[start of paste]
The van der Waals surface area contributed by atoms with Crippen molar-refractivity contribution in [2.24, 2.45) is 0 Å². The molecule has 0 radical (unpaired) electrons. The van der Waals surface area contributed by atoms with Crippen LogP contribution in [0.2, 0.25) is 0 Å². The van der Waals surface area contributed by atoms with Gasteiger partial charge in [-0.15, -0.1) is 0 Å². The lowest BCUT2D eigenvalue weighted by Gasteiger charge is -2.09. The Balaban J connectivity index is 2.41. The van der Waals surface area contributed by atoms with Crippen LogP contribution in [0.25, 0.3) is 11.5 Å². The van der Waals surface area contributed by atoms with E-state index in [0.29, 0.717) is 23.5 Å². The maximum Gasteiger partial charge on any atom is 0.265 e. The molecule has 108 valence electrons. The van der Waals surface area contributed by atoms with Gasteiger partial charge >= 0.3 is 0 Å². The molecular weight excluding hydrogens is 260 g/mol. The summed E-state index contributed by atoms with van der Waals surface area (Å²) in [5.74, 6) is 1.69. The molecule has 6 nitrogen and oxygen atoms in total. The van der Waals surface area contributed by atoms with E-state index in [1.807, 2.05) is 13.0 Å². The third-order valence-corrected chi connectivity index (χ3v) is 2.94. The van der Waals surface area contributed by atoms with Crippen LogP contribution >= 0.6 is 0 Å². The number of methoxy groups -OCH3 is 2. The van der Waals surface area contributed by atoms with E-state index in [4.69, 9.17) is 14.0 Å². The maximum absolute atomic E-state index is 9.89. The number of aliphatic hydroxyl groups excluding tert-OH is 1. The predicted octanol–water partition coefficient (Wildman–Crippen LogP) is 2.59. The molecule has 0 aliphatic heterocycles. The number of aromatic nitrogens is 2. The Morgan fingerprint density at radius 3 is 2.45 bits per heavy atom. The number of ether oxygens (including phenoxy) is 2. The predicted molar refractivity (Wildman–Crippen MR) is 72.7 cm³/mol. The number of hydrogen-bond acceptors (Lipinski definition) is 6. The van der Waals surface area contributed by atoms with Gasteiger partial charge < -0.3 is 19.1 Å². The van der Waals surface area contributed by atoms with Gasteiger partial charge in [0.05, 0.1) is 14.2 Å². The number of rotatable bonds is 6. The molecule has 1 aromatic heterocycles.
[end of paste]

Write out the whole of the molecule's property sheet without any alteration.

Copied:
The van der Waals surface area contributed by atoms with Crippen molar-refractivity contribution in [2.24, 2.45) is 0 Å². The molecule has 0 radical (unpaired) electrons. The van der Waals surface area contributed by atoms with Crippen LogP contribution in [0.2, 0.25) is 0 Å². The van der Waals surface area contributed by atoms with Gasteiger partial charge in [-0.15, -0.1) is 0 Å². The lowest BCUT2D eigenvalue weighted by Gasteiger charge is -2.09. The Balaban J connectivity index is 2.41. The van der Waals surface area contributed by atoms with Crippen LogP contribution in [0.25, 0.3) is 11.5 Å². The van der Waals surface area contributed by atoms with E-state index in [0.29, 0.717) is 23.5 Å². The maximum Gasteiger partial charge on any atom is 0.265 e. The molecule has 108 valence electrons. The van der Waals surface area contributed by atoms with Gasteiger partial charge >= 0.3 is 0 Å². The molecular weight excluding hydrogens is 260 g/mol. The summed E-state index contributed by atoms with van der Waals surface area (Å²) in [5.74, 6) is 1.69. The molecule has 6 nitrogen and oxygen atoms in total. The van der Waals surface area contributed by atoms with E-state index in [1.807, 2.05) is 13.0 Å². The third-order valence-corrected chi connectivity index (χ3v) is 2.94. The van der Waals surface area contributed by atoms with Crippen LogP contribution >= 0.6 is 0 Å². The number of methoxy groups -OCH3 is 2. The van der Waals surface area contributed by atoms with E-state index in [4.69, 9.17) is 14.0 Å². The maximum absolute atomic E-state index is 9.89. The number of aliphatic hydroxyl groups excluding tert-OH is 1. The predicted octanol–water partition coefficient (Wildman–Crippen LogP) is 2.59. The molecule has 0 aliphatic heterocycles. The number of aromatic nitrogens is 2. The Morgan fingerprint density at radius 3 is 2.45 bits per heavy atom. The number of ether oxygens (including phenoxy) is 2. The predicted molar refractivity (Wildman–Crippen MR) is 72.7 cm³/mol. The number of hydrogen-bond acceptors (Lipinski definition) is 6. The van der Waals surface area contributed by atoms with Gasteiger partial charge < -0.3 is 19.1 Å². The van der Waals surface area contributed by atoms with Gasteiger partial charge in [0.05, 0.1) is 14.2 Å². The number of rotatable bonds is 6. The molecule has 1 aromatic heterocycles.